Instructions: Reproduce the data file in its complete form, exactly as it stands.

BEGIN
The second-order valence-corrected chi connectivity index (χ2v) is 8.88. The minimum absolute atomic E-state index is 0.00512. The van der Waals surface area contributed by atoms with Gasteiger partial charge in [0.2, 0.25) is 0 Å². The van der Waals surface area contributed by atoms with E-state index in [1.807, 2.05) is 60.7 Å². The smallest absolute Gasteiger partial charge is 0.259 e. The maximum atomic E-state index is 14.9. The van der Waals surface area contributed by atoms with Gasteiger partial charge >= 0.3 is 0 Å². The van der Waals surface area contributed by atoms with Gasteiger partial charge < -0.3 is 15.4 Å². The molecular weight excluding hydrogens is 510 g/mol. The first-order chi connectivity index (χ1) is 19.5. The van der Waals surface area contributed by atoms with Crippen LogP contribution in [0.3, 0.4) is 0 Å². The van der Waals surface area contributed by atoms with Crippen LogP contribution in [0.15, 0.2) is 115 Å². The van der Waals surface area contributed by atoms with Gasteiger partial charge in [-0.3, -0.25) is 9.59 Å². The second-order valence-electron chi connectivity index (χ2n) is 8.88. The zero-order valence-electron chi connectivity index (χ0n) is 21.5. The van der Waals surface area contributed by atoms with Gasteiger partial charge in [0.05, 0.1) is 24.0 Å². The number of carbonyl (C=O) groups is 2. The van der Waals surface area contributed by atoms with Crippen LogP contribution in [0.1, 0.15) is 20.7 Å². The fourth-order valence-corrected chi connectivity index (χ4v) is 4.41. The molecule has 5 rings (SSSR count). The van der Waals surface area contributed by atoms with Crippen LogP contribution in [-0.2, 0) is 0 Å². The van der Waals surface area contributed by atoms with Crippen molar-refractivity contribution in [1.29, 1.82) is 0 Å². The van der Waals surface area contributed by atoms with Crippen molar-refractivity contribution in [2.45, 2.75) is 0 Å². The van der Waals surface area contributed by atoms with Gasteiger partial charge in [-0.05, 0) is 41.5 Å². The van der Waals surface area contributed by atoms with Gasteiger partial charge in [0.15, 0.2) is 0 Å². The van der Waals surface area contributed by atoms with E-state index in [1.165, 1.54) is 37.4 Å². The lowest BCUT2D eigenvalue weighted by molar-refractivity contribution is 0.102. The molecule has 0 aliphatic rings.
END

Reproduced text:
The second-order valence-corrected chi connectivity index (χ2v) is 8.88. The minimum absolute atomic E-state index is 0.00512. The van der Waals surface area contributed by atoms with Gasteiger partial charge in [0.2, 0.25) is 0 Å². The van der Waals surface area contributed by atoms with E-state index in [1.807, 2.05) is 60.7 Å². The smallest absolute Gasteiger partial charge is 0.259 e. The maximum atomic E-state index is 14.9. The van der Waals surface area contributed by atoms with Gasteiger partial charge >= 0.3 is 0 Å². The van der Waals surface area contributed by atoms with Gasteiger partial charge < -0.3 is 15.4 Å². The molecular weight excluding hydrogens is 510 g/mol. The first-order chi connectivity index (χ1) is 19.5. The van der Waals surface area contributed by atoms with Crippen LogP contribution in [0.3, 0.4) is 0 Å². The van der Waals surface area contributed by atoms with Crippen LogP contribution in [0.15, 0.2) is 115 Å². The van der Waals surface area contributed by atoms with Gasteiger partial charge in [-0.3, -0.25) is 9.59 Å². The second-order valence-electron chi connectivity index (χ2n) is 8.88. The zero-order valence-electron chi connectivity index (χ0n) is 21.5. The van der Waals surface area contributed by atoms with Gasteiger partial charge in [0.05, 0.1) is 24.0 Å². The number of carbonyl (C=O) groups is 2. The van der Waals surface area contributed by atoms with Crippen LogP contribution in [0.1, 0.15) is 20.7 Å². The fourth-order valence-corrected chi connectivity index (χ4v) is 4.41. The molecule has 5 rings (SSSR count). The van der Waals surface area contributed by atoms with Crippen LogP contribution in [-0.2, 0) is 0 Å². The van der Waals surface area contributed by atoms with Crippen molar-refractivity contribution in [1.29, 1.82) is 0 Å². The van der Waals surface area contributed by atoms with Crippen molar-refractivity contribution in [2.45, 2.75) is 0 Å². The van der Waals surface area contributed by atoms with Gasteiger partial charge in [-0.05, 0) is 41.5 Å². The van der Waals surface area contributed by atoms with Gasteiger partial charge in [0.15, 0.2) is 0 Å². The van der Waals surface area contributed by atoms with E-state index in [1.165, 1.54) is 37.4 Å². The lowest BCUT2D eigenvalue weighted by molar-refractivity contribution is 0.102. The molecule has 0 aliphatic rings.